Equestrian students work All American Quarter Horse Congress
By: Leah Palm
Twitter – @_palmegranate
Email – firstname.lastname@example.org
The month of October is a very anticipated time for Western Equestrian students, but not for the reasons that many may assume. While we all get excited for fall weather and Halloween, this month brings more exciting things for those of us who want to train horses.
The All American Quarter Horse Congress is the world’s largest single-breed horse show and is held every year in Columbus, Oh. The Congress spans over the month of October and averages 17 thousand entries and six thousand horses over the course of the show. As equestrian students at the University of Findlay, we are provided with the chance to leave school for a week and work for renowned trainers at the show.
While this is an exciting time for these students, others believe that this week out of class offered solely to equestrians is unfair and unnecessary. When viewed on the surface, this opportunity does, in fact, appear to be nothing more than an excuse to skip class and avoid responsibility for five whole days. After all, if barn instructors have the power to tell campus professors that we can leave class for the week, who wouldn’t take advantage of the excuse and run with it?
The thing is, when we, as equestrian students, decide to leave school for a week to work at the Congress, there is not a single thought that crosses our minds that suggests doing so will get us out of work. This is not an opportunity that we take lightly and there are even many who decide they do not want to participate.
Why? Because this assumed “break” looks completely different from the other side.
In order to work at the Congress, equestrian students must first get permission from all their professors to be absent for the classes during their chosen week. This permission has a few strings attached and is not a “get out of jail free” card. When given permission to miss class, students are often required to do all work that would be done during their week of absence ahead of time. This means more homework and projects piled on top of the existing ones before they leave.
They also may have to skip important quizzes or tests that may or may not be able to be made up during that week. It is up to each individual student to assess their grades and position in class and decide if they are capable of doubling-up on work and missing that week without falling behind.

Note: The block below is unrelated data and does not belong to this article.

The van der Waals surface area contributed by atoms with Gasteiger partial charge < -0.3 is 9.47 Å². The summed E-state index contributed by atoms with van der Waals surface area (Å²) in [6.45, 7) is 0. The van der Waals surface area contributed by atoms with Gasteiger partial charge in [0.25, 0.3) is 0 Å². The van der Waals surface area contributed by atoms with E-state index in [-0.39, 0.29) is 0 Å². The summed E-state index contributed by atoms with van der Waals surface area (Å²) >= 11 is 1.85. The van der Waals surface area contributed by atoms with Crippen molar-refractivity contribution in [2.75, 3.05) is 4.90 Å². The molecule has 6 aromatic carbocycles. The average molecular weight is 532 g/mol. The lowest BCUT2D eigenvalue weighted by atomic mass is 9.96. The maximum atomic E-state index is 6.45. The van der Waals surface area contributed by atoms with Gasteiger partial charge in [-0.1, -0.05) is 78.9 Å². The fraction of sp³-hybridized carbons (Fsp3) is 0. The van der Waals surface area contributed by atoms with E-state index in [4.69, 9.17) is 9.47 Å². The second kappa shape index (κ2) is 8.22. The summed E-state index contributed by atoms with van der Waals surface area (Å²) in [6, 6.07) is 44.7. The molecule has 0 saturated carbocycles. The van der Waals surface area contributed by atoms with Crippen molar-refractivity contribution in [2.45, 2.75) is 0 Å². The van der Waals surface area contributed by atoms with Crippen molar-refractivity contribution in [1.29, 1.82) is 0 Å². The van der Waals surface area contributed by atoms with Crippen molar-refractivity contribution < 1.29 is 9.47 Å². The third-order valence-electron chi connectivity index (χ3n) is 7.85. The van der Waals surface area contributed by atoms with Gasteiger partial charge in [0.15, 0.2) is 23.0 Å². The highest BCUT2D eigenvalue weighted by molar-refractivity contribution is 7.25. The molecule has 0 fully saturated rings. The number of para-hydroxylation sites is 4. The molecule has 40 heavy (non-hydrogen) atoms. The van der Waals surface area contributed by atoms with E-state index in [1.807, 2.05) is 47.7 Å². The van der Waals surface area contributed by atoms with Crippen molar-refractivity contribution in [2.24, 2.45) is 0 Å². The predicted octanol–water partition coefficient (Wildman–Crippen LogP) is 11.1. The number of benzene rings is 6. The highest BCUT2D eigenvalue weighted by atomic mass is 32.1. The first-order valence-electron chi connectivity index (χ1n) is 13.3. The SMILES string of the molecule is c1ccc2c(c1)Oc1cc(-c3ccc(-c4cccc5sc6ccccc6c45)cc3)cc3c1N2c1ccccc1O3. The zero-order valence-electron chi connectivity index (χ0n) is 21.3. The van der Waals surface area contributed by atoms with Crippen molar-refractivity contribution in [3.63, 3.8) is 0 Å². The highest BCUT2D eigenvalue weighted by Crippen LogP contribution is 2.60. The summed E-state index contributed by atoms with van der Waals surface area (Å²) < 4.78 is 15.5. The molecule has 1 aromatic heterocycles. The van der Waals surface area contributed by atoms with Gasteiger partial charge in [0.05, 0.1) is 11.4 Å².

Another misconception about this week of absence is the idea that these students go to Columbus to have fun and avoid responsibility. While being at the show and working with the horses is fun, it is also just that; work. Students are given all kinds of responsibilities when working at the Congress from cleaning stalls, feeding, and getting horses ready to show to riding and preparing clients to show. These students are also often subject to long hours as horse shows require almost 24 hours of attention a day, and this includes 2 a.m. rides, lunges or trips to the hot walker.
All this work is not done without reason. In fact, working at the Congress may be one of the most beneficial opportunities the students have during the school year. In the eyes of the trainers that we work for, it is an opportunity not to be passed up. Sarah Bernatowicz, horse trainer and co-owner of Bernatowicz Show Horses, explains why the Congress is such a big deal for students.
“For you guys, I think that it gives you a realistic look at what to expect at one of the largest shows of the year. From how to prepare horses and customers, to how to manage time and sleep, to how to handle the highs and lows of showing,” said Bernatowicz. “It’s a great perspective into the real showing world and not just the glamorous ‘walk-by’ that people get when walking through the show.”
So, while we may be leaving campus for a week, it is not a time that we take lightly and it is most definitely not to get out of work. For many of us, this is our favorite time of year and, although it is hard work for both campus classes and while in Columbus, the opportunity is more than worth it.
“There is a lot more that goes into it than just the fancy set ups and trophies and ribbons. There is a lot of blood, sweat, and tears that go into it from the trainers to the customers to you guys who help, and I think it’s the best way to get a real grip on what it takes,” Bernatowicz emphasized.